bridges over the River Clyde in Glasgow at night

About us

We do research into the dynamics of digital society, examining how digital technologies (services, devices, networks) shape and intersect with social, political and cultural change.

Our multidisciplinary academics work with a network of organisations, interdisciplinary researchers and practitioners around the world. This collaborative approach helps us to challenge western perspectives on culture and society. 

We aim to reshape the global agenda on social and digital change.

Our research

We use change as a lens through which we examine the dynamic connections between contemporary digital and social worlds.

Our holistic approach reveals inequalities in adaptation and resistance to social and digital change.

Knowledge production is changing in the digital age, and part of our remit is to shape the positioning of university research in the wider knowledge environment. Our wider agenda is to improve social digital research. 

Our four research themes map an ecology of social and digital change:

  1. Knowledge and voice: media, science, and culture
  2. Power, inequality, and justice
  3. Conflict, security, and governance
  4. Digital economy and the environment

Find out more about our research.


Study with us

PhD study

Our members supervise PhD candidates in a wide range of fields. Browse our membership list and contact the individual academic to find out more about possible supervision in your area of interest.


We have developed an MSc in Digital Society which is now open for applications. It will pioneer an innovative agenda for learning in the digital age. For the year 2020-2021, two full tuition waiver scholarships are also available.

Other related Masters options include our MSc Media, Communications and International Journalism.

Browse the University course catalogue for more ideas.

If you'd like to find out more about studying options please contact us.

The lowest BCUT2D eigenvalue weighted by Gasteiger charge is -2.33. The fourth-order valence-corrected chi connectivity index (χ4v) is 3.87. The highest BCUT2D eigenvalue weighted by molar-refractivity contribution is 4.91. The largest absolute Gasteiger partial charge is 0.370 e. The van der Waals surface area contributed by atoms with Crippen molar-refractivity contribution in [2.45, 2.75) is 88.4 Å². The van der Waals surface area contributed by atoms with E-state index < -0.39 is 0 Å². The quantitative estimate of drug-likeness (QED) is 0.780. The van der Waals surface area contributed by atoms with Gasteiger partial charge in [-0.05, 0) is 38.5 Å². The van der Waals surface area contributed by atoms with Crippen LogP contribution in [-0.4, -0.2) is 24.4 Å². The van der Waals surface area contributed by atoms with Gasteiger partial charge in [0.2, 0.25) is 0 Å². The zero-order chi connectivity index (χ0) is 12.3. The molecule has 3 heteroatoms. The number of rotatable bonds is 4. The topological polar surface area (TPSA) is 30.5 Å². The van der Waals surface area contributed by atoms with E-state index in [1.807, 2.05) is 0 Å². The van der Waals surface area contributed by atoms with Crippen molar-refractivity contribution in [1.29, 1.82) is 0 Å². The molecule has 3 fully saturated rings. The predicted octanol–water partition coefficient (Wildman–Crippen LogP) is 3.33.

In context

Current trends such as robotics, autonomous systems and artificial intelligence (AI) mean that digital is constantly present in our social relations.

Digital relations are embedded in the entire spectrum of personal, political, economic, and cultural areas of society. But, as with any period of rapid social and technological shifts, there is also a struggle between continuity and change, adaptation and resistance, hope and despair. 

As individuals we constantly encounter, adapt, adopt and shape new forms of connectivity, and automation, as well as the digital mundane. Participatory culture affords us a sense of power as individuals, but our traditional reliance on media for the enhancement of social life is challenged through new dependencies.

Academics have studied the relationship between media and society for many decades, in different and sometimes separate disciplinary domains including sociology, media and cultural studies, and computer sciences.

After several decades of relative separation, academic fields and approaches have begun to converge. This may be in response to the entanglement of digital media, technologies, platforms and data, and the everyday.

We still struggle to capture the dynamics of a series of rapid revolutions in digital life.

Our group is unique in recognising social and digital change as the essence of these revolutions and their effects and counter-effects. Using change as a lens offers a perspective that is historical and ecological, while recognising the uneven, unequal, and often unsimultaneous nature of social and digital change.

Our activities cross subject areas including sociology, education, urban studies, media and cultural policy, film and television studies, history, music, theatre, politics, international relations, computing science, information studies, business, and law.

Our history

The Glasgow Social and Digital Change Group was founded in 2019 by a group of academics based at the University of Glasgow. Members come from all areas of the University structure to participate in our multidisciplinary activities.

The University of Glasgow reached a critical mass of research and teaching relating to social and digital society, media and culture around 2015, and since then the University has invested in several new posts dedicated to digital society, sociology, digital journalism, urban data, and social data science.

The University hosts several centres of excellence which engage in their own unique ways with digital society, culture, and methods.

These include: